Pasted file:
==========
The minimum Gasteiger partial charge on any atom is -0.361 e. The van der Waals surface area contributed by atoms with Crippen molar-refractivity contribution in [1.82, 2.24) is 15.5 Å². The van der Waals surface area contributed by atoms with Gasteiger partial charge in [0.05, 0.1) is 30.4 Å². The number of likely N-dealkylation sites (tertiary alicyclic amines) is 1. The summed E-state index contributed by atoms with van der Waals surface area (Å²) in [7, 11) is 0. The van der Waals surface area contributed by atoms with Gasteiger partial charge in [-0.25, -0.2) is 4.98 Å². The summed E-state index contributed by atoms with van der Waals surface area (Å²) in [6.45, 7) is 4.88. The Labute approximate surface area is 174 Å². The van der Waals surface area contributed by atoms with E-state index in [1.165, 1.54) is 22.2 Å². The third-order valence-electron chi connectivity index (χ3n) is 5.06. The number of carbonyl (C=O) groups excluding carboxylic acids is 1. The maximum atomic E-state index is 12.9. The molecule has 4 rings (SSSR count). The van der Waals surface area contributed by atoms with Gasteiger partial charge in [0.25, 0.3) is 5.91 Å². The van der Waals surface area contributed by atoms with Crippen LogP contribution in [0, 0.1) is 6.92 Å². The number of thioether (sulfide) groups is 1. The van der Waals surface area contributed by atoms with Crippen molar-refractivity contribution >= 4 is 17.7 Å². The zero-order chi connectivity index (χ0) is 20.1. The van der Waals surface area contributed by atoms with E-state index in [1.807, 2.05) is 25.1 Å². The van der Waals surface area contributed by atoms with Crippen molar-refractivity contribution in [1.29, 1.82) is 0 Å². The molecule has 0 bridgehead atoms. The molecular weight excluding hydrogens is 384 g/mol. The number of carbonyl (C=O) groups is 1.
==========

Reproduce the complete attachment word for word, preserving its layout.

The minimum Gasteiger partial charge on any atom is -0.361 e. The van der Waals surface area contributed by atoms with Crippen molar-refractivity contribution in [1.82, 2.24) is 15.5 Å². The van der Waals surface area contributed by atoms with Gasteiger partial charge in [0.05, 0.1) is 30.4 Å². The number of likely N-dealkylation sites (tertiary alicyclic amines) is 1. The summed E-state index contributed by atoms with van der Waals surface area (Å²) in [7, 11) is 0. The van der Waals surface area contributed by atoms with Gasteiger partial charge in [-0.25, -0.2) is 4.98 Å². The summed E-state index contributed by atoms with van der Waals surface area (Å²) in [6.45, 7) is 4.88. The Labute approximate surface area is 174 Å². The van der Waals surface area contributed by atoms with E-state index in [1.165, 1.54) is 22.2 Å². The third-order valence-electron chi connectivity index (χ3n) is 5.06. The number of carbonyl (C=O) groups excluding carboxylic acids is 1. The maximum atomic E-state index is 12.9. The molecule has 4 rings (SSSR count). The van der Waals surface area contributed by atoms with Gasteiger partial charge in [0.25, 0.3) is 5.91 Å². The van der Waals surface area contributed by atoms with Crippen LogP contribution in [0, 0.1) is 6.92 Å². The number of thioether (sulfide) groups is 1. The van der Waals surface area contributed by atoms with Crippen molar-refractivity contribution >= 4 is 17.7 Å². The zero-order chi connectivity index (χ0) is 20.1. The van der Waals surface area contributed by atoms with E-state index in [1.807, 2.05) is 25.1 Å². The van der Waals surface area contributed by atoms with Crippen molar-refractivity contribution in [1.29, 1.82) is 0 Å². The molecule has 0 bridgehead atoms. The molecular weight excluding hydrogens is 384 g/mol. The number of carbonyl (C=O) groups is 1.